The 18th century saw the start of the industrial revolution, a time of technological advancement and invention - allowing goods to be produced cheaper and on mass. In the textile industry, machines like The Flying Shuttle and Spinning Jenny lead to mass-produced woven fabrics. For brewers, the industrial revolution meant more control over the beer they were brewing and the invention of the hydrometer transformed how beer was brewed. It measured beers specific gravity and allowed brewers to calculate the fermentable material yield from different malts. This, in turn, helped brewers to make more cost-effective beer. In 1857 Louis Pasteur discovered the roles of microorganisms in fermentation. Later, he discovered that by heating beer you could kill the vast majority of bacteria that causes beer to spoil. He called it pasteurisation and this meant beer could keep for much longer, allowing it to be transported over larger distances. Pasteurisation is still widely used today.
In the late 19th century, Britain was known as, “The workshop of the world” as it played such an integral part if the industrial revolution. Manchester was especially important in the production and export of textiles. The first locomotive was used in 1830, which ran between Manchester and Liverpool and soon more transport links were opened across Europe and the United States - which meant that beer and textile producers around the world could distribute their products to all corners of the globe.
Different countries had their own styles of beers - from English milds, Belgian Witbeirs, German Pilsners to American pale ales - so manufacturers were inspired by new flavours and techniques from other cultures. That’s why today, beer is still influenced by cultural styles from around the world.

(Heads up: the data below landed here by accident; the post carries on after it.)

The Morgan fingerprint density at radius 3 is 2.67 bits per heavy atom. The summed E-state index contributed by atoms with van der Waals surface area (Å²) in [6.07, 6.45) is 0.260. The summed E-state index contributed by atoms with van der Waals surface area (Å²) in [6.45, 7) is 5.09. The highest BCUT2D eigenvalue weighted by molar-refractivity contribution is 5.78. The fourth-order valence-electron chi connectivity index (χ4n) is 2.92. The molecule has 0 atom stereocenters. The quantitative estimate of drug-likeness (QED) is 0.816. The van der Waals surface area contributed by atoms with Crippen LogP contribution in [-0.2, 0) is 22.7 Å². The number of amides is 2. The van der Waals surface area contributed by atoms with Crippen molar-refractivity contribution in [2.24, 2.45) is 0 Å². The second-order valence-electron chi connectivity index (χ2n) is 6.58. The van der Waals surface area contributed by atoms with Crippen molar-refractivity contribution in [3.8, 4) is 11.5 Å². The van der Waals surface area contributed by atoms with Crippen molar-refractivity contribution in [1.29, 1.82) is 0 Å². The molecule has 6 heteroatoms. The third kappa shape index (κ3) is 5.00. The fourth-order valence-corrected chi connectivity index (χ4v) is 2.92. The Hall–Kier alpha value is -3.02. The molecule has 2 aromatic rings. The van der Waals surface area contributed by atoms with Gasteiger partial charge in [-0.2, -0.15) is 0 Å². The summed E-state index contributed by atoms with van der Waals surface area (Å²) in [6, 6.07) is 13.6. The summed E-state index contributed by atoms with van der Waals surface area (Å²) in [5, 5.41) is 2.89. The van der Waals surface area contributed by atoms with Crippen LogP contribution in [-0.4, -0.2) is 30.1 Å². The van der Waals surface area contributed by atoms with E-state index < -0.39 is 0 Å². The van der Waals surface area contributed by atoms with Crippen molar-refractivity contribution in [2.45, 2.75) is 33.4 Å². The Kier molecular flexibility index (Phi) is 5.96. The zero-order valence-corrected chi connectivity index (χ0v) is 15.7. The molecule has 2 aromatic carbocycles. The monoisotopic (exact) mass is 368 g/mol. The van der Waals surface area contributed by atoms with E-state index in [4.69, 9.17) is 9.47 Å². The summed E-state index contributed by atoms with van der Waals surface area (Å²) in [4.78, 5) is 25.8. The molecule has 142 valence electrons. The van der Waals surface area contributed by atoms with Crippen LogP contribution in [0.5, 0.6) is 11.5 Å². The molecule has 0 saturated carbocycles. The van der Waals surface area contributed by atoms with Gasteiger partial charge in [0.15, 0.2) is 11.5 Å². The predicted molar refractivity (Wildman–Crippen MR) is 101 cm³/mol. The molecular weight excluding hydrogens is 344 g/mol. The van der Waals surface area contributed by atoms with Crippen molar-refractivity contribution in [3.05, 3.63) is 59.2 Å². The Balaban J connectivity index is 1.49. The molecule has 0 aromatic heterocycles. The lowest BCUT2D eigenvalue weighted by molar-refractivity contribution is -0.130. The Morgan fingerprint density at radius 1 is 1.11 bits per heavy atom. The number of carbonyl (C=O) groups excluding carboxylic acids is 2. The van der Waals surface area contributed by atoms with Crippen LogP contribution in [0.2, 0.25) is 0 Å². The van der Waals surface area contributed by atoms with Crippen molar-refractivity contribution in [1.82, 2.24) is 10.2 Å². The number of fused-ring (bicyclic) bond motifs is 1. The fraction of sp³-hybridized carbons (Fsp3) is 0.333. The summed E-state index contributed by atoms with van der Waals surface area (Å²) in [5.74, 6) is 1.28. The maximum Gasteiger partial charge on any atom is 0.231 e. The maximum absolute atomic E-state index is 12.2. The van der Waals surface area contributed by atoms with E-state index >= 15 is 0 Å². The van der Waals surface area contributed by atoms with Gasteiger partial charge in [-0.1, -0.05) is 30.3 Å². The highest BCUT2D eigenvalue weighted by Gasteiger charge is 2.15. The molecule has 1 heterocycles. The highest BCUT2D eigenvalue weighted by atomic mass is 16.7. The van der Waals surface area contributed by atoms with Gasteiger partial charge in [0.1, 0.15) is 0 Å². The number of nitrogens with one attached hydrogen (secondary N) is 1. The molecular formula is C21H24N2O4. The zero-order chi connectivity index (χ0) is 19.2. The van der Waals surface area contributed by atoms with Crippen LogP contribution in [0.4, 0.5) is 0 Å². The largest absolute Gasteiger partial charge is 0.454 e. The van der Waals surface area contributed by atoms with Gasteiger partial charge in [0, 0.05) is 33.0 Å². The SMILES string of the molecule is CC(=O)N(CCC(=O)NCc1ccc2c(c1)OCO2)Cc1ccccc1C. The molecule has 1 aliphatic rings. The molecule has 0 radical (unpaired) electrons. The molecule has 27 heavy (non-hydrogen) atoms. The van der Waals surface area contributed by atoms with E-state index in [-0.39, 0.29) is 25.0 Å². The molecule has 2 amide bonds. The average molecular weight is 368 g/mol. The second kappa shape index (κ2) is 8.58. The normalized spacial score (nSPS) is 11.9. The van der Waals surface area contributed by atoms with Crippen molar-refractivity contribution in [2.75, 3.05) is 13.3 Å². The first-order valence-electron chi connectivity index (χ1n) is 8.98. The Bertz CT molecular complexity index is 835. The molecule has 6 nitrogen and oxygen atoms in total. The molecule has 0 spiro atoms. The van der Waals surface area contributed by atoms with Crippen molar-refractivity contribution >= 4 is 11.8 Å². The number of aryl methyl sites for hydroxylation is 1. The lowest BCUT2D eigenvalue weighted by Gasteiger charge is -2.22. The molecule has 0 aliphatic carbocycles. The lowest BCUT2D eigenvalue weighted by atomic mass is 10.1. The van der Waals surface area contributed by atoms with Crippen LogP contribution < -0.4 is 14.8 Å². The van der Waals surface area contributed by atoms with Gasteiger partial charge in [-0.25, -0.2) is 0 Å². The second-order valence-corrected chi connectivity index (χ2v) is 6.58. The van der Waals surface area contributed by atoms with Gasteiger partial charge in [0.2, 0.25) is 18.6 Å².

For example, British brewer Camden Town put their own twist on the Belgian-style Witbier, with their Gentleman’s Wit. A beer - originally brewed as a one-off - has become part of their main line of beers. West brewery in Scotland have gone a step further - brewing all their beers in accordance with the Reinheitsgebot; the German brewing purity law. The Reinheitsgebot states that beer in Germany can only be brewed with water, hops and barley. It prohibited the use of wheat and rye, so they could be used for bread making, but it also made sure that German beer was all made to the same quality standards. Even today, Germany is well known for producing top quality beers because of this law.
In terms of flavour, Hops play a big part in most beer styles. A lot like grapes in winemaking, hops have different flavour profiles depending on where in the world they are grown. English hops can give the beer an earthy, or spicy flavour, whereas hops from Central Europe provide more floral and peppery flavours. New Zealand hops give beers a more tropical flavour, such as pineapple, passionfruit, mango and lychee, whilst American hops are more citrusy like grapefruit and bitter orange. The hops that grow in these regions also have their own individual flavours and qualities, varying in intensity.